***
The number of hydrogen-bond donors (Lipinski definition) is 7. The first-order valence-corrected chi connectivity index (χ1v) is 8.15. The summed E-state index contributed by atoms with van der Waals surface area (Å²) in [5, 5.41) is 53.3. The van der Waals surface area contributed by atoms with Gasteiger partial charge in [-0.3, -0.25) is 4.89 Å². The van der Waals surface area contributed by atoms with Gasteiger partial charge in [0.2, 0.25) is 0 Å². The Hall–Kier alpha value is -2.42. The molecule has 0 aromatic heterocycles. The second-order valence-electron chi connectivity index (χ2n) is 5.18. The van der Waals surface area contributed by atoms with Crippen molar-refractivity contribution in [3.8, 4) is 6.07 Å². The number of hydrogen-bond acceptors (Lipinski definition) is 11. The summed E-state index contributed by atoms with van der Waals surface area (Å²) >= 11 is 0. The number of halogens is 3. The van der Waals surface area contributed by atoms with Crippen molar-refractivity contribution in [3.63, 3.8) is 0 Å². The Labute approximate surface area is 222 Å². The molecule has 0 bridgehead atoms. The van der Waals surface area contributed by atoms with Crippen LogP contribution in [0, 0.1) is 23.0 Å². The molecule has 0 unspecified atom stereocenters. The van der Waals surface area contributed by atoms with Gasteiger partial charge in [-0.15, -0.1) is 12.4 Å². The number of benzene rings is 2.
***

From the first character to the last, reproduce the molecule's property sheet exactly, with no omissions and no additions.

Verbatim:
The number of hydrogen-bond donors (Lipinski definition) is 7. The first-order valence-corrected chi connectivity index (χ1v) is 8.15. The summed E-state index contributed by atoms with van der Waals surface area (Å²) in [5, 5.41) is 53.3. The van der Waals surface area contributed by atoms with Gasteiger partial charge in [-0.3, -0.25) is 4.89 Å². The van der Waals surface area contributed by atoms with Gasteiger partial charge in [0.2, 0.25) is 0 Å². The Hall–Kier alpha value is -2.42. The molecule has 0 aromatic heterocycles. The second-order valence-electron chi connectivity index (χ2n) is 5.18. The van der Waals surface area contributed by atoms with Crippen molar-refractivity contribution in [3.8, 4) is 6.07 Å². The number of hydrogen-bond acceptors (Lipinski definition) is 11. The summed E-state index contributed by atoms with van der Waals surface area (Å²) >= 11 is 0. The number of halogens is 3. The van der Waals surface area contributed by atoms with Crippen molar-refractivity contribution in [3.63, 3.8) is 0 Å². The Labute approximate surface area is 222 Å². The molecule has 0 bridgehead atoms. The van der Waals surface area contributed by atoms with Crippen LogP contribution in [0, 0.1) is 23.0 Å². The molecule has 0 unspecified atom stereocenters. The van der Waals surface area contributed by atoms with Gasteiger partial charge in [-0.15, -0.1) is 12.4 Å². The number of benzene rings is 2.